Smith: Mesa's field a study in collaboration

March 21, 2013|By Steve Smith

On March 12, the school board voted to accept $15,000 to determine the final scope and cost of a new track and field at Costa Mesa High School.

This was about as predictable as the sunrise. It was an offer they could not and dared not refuse because the Costa Mesa City Council has indicated that it may pay for the entire project.

As the mortgage refinance guy on the radio says, "It's the biggest no-brainer in the history of mankind."

The question is not whether the school board will approve the final project once the study is completed, even though that is not a slam dunk.


The question is why, after voters authorized nearly half a billion dollars in bond funds for school improvements, the estimated cost of $3 million to $4 million was not allocated for the new track and field at Mesa.

I have been aware of the shoddy track and field for many years because I coached Little League and watched my son play the Mustangs when he was on the Estancia High School baseball team. Other parents noticed it too.

We all wondered why it was not being addressed when, for example, Newport Harbor High School was getting bond money to upgrade its track and field facility and for a new theater.

Costa Mesa Mayor Pro Tem Steve Mensinger also noticed it, telling the Daily Pilot, "We're looking at something that should have been done many years ago."

Was Mesa's track and field overlooked, or did someone decide that it was not worthy of bond money for an overhaul? It's one or the other and either answer is bad.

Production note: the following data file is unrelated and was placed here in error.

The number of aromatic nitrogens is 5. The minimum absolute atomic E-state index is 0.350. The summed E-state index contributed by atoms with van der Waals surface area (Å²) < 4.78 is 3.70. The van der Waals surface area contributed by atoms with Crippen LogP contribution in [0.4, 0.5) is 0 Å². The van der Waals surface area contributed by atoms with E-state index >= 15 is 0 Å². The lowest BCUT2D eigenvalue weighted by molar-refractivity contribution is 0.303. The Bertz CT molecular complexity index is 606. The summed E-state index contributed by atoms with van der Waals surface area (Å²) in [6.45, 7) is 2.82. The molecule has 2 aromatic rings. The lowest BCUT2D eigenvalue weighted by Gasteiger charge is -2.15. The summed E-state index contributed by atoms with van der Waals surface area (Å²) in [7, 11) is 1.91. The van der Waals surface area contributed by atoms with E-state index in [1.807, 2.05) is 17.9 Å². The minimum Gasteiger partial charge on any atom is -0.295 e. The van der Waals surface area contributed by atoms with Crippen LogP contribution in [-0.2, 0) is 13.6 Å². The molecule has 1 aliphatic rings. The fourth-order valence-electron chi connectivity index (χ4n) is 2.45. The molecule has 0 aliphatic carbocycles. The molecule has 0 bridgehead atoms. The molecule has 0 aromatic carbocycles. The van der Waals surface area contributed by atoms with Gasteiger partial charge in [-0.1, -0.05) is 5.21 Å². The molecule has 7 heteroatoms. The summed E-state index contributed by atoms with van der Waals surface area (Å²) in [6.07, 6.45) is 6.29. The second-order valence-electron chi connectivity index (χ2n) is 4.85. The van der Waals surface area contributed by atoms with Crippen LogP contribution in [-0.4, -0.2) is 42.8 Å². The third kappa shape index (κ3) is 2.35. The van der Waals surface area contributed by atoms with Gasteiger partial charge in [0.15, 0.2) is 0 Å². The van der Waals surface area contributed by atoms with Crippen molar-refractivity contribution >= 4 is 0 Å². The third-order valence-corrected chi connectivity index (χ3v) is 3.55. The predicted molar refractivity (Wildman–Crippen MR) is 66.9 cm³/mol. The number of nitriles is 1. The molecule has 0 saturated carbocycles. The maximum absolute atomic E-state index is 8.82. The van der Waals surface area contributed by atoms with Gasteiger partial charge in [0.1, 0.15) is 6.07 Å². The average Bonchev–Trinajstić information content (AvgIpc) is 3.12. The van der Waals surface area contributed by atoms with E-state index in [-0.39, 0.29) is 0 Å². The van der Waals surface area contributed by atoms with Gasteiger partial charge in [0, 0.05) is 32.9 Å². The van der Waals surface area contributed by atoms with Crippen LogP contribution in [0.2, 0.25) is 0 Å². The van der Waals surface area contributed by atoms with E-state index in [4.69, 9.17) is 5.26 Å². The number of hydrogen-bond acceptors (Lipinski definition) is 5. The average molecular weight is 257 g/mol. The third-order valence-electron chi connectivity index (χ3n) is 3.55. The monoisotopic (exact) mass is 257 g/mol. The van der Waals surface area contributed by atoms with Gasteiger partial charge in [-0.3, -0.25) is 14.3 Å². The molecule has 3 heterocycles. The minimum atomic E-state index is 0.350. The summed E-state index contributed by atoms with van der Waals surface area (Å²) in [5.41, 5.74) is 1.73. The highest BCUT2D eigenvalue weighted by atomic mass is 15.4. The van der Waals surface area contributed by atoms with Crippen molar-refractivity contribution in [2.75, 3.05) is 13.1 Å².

Also of note, building the new track and field is one thing, maintaining it is another.

The city and school board should follow Andrew Carnegie's example. On a few occasions, he gave away money to build, for instance, a new library, and told the recipients that if they accepted the offer, they would be responsible for the upkeep.

That seems like the fair thing to do at Mesa, but one never knows whether the school board will use this as a deal-breaker. In this scenario, the board claims that they would really like to go ahead but due to the sequester cuts or Sacramento cuts or global warming or an impending asteroid, they cannot pay for years of maintenance.

But there is good news. The city is finally getting around to a closer relationship with the school board. This alone should be enough for celebration.

It is no secret that good, healthy cities have good, achieving schools. The health of schools affects property values, attracts the right businesses and makes for a safer community.

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